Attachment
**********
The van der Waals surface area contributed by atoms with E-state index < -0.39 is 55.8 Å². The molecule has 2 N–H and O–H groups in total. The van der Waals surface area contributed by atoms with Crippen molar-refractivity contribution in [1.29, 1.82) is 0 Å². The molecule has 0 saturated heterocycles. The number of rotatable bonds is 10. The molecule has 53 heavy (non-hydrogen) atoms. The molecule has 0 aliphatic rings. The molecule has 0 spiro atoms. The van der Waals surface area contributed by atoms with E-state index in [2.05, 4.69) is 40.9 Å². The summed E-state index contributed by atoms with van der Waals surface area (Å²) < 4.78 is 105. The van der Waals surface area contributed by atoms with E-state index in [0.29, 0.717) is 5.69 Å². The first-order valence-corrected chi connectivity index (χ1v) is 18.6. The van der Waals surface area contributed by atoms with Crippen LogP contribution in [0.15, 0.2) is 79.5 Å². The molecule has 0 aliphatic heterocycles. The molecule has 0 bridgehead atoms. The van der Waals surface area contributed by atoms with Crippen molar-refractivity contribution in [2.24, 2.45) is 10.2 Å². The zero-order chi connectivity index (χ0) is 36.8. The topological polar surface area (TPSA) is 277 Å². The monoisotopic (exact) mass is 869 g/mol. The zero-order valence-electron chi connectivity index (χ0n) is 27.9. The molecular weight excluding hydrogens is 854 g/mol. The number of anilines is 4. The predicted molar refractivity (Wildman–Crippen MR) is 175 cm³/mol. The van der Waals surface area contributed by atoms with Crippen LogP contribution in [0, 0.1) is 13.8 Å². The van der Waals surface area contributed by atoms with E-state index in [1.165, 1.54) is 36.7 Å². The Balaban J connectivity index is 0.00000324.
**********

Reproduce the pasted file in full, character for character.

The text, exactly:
The van der Waals surface area contributed by atoms with E-state index < -0.39 is 55.8 Å². The molecule has 2 N–H and O–H groups in total. The van der Waals surface area contributed by atoms with Crippen molar-refractivity contribution in [1.29, 1.82) is 0 Å². The molecule has 0 saturated heterocycles. The number of rotatable bonds is 10. The molecule has 53 heavy (non-hydrogen) atoms. The molecule has 0 aliphatic rings. The molecule has 0 spiro atoms. The van der Waals surface area contributed by atoms with E-state index in [2.05, 4.69) is 40.9 Å². The summed E-state index contributed by atoms with van der Waals surface area (Å²) < 4.78 is 105. The van der Waals surface area contributed by atoms with E-state index in [0.29, 0.717) is 5.69 Å². The first-order valence-corrected chi connectivity index (χ1v) is 18.6. The van der Waals surface area contributed by atoms with Crippen LogP contribution in [0.15, 0.2) is 79.5 Å². The molecule has 0 aliphatic heterocycles. The molecule has 0 bridgehead atoms. The van der Waals surface area contributed by atoms with Crippen molar-refractivity contribution in [2.24, 2.45) is 10.2 Å². The zero-order chi connectivity index (χ0) is 36.8. The topological polar surface area (TPSA) is 277 Å². The monoisotopic (exact) mass is 869 g/mol. The zero-order valence-electron chi connectivity index (χ0n) is 27.9. The molecular weight excluding hydrogens is 854 g/mol. The number of anilines is 4. The predicted molar refractivity (Wildman–Crippen MR) is 175 cm³/mol. The van der Waals surface area contributed by atoms with Crippen LogP contribution in [0, 0.1) is 13.8 Å². The van der Waals surface area contributed by atoms with E-state index in [1.165, 1.54) is 36.7 Å². The Balaban J connectivity index is 0.00000324.